Posted by: gcarkner | October 12, 2012

Albert Borgman on Technology

Albert Borgmann: a Philosopher of Technology

Albert Borgmann, a University of Montana philosopher of technology, gave a thoughful GFCF lecture last November 2011. Some of us had lunch with him at Sage’s Bistro at UBC following the lecture to pick his brain. Like Sam in the last blog post, he wants us to reflect on how technology is changing us, how it is more than a way of getting things done more efficiently or conveniently. Borgmann believes there is more than meets the eye, that technology is a form of culture that shapes our lives, values and relationships in certain ways, even if we are unaware of it. In general, technology claims and promises liberty and prosperity, to make life less burdensome and make us more wealthy and comfortable.

He believes that up to 1950, we had the ‘constructive phase’ of technology where in general it was supportive of human well-being; after that, according to Borgmann, we entered the ‘degenerative phase’ where technology became a burden and a distraction from important relationships, values and priorities. It now offers the good, the bad and the really bad. Thus we need discernment in order to engage technology critically, to see both its benefit and harm. For example, he suggests that the internet with its incredible online resources can help us much in our research or to keep in touch with colleagues or friends around the globe, to help us solve problems. But he cautions that we should not make cyberspace the centre of our lives, or lose our self in the overwhelming amount of opinion and ‘information’.  Technology, simple or complex, should support life not dominate or destroy it (e.g. addictive gaming, plagiarism or pornography).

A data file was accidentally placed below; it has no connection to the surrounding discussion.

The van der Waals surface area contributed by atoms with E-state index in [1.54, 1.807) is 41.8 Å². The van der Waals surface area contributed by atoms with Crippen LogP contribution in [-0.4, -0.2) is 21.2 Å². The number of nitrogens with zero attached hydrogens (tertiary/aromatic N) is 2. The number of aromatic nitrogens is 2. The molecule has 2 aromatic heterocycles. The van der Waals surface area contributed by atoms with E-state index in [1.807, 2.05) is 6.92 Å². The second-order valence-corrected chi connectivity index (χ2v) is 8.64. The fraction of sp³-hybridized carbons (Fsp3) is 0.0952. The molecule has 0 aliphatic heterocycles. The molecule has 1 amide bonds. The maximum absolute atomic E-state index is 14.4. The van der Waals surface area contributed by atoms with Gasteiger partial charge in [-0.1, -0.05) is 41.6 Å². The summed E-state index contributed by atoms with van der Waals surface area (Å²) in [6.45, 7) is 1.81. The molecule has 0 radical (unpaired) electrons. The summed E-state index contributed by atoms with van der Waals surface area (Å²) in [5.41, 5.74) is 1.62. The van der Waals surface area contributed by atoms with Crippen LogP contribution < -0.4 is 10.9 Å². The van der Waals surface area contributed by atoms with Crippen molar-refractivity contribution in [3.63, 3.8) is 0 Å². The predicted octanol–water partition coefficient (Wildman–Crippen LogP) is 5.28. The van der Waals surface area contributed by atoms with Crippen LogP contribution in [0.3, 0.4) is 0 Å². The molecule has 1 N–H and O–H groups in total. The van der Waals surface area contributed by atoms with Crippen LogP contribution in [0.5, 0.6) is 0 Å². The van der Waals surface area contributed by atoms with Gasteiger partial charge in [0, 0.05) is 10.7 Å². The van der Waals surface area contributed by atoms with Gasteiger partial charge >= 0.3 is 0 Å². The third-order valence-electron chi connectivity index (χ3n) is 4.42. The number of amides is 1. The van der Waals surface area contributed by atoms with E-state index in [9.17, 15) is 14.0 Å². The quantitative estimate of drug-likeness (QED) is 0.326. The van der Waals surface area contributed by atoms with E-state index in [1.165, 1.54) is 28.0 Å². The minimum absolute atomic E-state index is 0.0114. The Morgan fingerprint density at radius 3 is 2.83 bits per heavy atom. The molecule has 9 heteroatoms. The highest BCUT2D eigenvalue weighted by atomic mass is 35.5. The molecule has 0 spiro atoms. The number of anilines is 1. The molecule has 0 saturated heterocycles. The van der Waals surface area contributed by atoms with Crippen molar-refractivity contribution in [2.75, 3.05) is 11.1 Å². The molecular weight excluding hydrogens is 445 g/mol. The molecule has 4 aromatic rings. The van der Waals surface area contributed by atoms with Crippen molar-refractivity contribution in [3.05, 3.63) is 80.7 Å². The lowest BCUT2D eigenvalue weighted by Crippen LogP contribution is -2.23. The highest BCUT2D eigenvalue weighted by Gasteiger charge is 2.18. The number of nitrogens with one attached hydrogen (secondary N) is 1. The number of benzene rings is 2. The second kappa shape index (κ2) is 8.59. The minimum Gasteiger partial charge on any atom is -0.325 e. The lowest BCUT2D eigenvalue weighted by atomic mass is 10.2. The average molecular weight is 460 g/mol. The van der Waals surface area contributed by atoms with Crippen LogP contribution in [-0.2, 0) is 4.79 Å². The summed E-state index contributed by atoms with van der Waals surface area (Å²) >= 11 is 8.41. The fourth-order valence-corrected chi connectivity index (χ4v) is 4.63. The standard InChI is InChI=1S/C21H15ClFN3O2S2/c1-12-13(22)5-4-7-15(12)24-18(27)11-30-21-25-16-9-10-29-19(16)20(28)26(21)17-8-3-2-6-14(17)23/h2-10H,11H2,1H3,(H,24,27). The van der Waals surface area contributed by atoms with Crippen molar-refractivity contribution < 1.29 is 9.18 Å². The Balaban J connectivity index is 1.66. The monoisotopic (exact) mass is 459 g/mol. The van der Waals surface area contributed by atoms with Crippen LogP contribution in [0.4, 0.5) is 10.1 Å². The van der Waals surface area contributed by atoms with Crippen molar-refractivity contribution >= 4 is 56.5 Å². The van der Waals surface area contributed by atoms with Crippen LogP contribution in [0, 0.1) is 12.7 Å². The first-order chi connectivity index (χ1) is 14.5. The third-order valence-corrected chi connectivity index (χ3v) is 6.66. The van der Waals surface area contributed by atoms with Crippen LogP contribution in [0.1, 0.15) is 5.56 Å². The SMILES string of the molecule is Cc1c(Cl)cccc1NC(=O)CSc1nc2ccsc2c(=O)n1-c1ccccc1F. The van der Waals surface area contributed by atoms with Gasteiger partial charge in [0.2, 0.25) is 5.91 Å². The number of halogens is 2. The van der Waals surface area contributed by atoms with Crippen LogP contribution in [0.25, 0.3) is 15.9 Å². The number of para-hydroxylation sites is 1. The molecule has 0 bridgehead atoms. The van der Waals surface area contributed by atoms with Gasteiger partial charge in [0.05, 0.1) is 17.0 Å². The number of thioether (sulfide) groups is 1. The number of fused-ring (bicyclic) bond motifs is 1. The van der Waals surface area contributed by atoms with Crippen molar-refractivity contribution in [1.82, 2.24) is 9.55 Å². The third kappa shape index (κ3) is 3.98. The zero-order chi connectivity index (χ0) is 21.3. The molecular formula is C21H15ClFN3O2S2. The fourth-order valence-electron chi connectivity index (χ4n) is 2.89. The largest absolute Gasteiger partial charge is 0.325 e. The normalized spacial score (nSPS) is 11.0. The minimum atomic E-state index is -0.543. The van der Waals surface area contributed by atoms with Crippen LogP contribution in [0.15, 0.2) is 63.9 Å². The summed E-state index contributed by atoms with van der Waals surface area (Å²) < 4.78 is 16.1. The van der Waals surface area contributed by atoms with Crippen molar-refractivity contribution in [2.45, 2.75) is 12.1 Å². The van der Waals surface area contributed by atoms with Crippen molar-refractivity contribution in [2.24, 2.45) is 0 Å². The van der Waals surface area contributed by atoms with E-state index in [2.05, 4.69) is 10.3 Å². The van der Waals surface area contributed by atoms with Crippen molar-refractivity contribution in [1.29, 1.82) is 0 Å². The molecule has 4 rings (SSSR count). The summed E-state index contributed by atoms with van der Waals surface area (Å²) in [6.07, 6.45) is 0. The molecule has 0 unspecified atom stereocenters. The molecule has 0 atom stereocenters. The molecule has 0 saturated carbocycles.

Matter & Spirit: There is a contemporary change in the vision of reality (a change in ontology if you will). Technology is always a way of taking up reality, engaging reality, possibly even manipulating reality. According to Borgmann, we are experiencing a concerning ‘dematerialization of reality’ at the moment; even our language of matter (science) is removed from everyday experience, abstracted. We are becoming disembedded from society–disincarnate. Borgmann is concerned about this dematerialization of culture, resulting in a dispirited experience, with a distracted kind of idolatry. He noted that “We did not see it coming; we did not plan it, but here it is; this current culture of technology has surprised us.” Blessings and joy have become mere pleasures, a commodity without endurance, ephemeral. We early twenty-first century citizens of planet earth have failed to address the issues; we are not meeting that challenges very well; we tend to be asleep at the wheel. See his book Power Failure as an analysis of this problem.

Borgmann is bullish on embodiment, on recovery of sacred events and moments in life. We were put together to be richly in touch with the world. Technology can impoverish us (makes things too easy, produce a state of hyper-reality and pseudo-experience). It disengages us from our bodily existence, from fragrance, temperature, sounds and sights. There is a richer context of world, of which we are no longer fully aware. He adjures us: climb a mountain, ride your bike to work, feel the early morning fog on your face, walk in the rain, talk to a neighbour in person over the fence; slow down and experience life’s nuances (sabbath). He warns us like a contemporary prophet not to implode into cyberspace or become too dependent on technology for our identity, to hold off on the eye candy.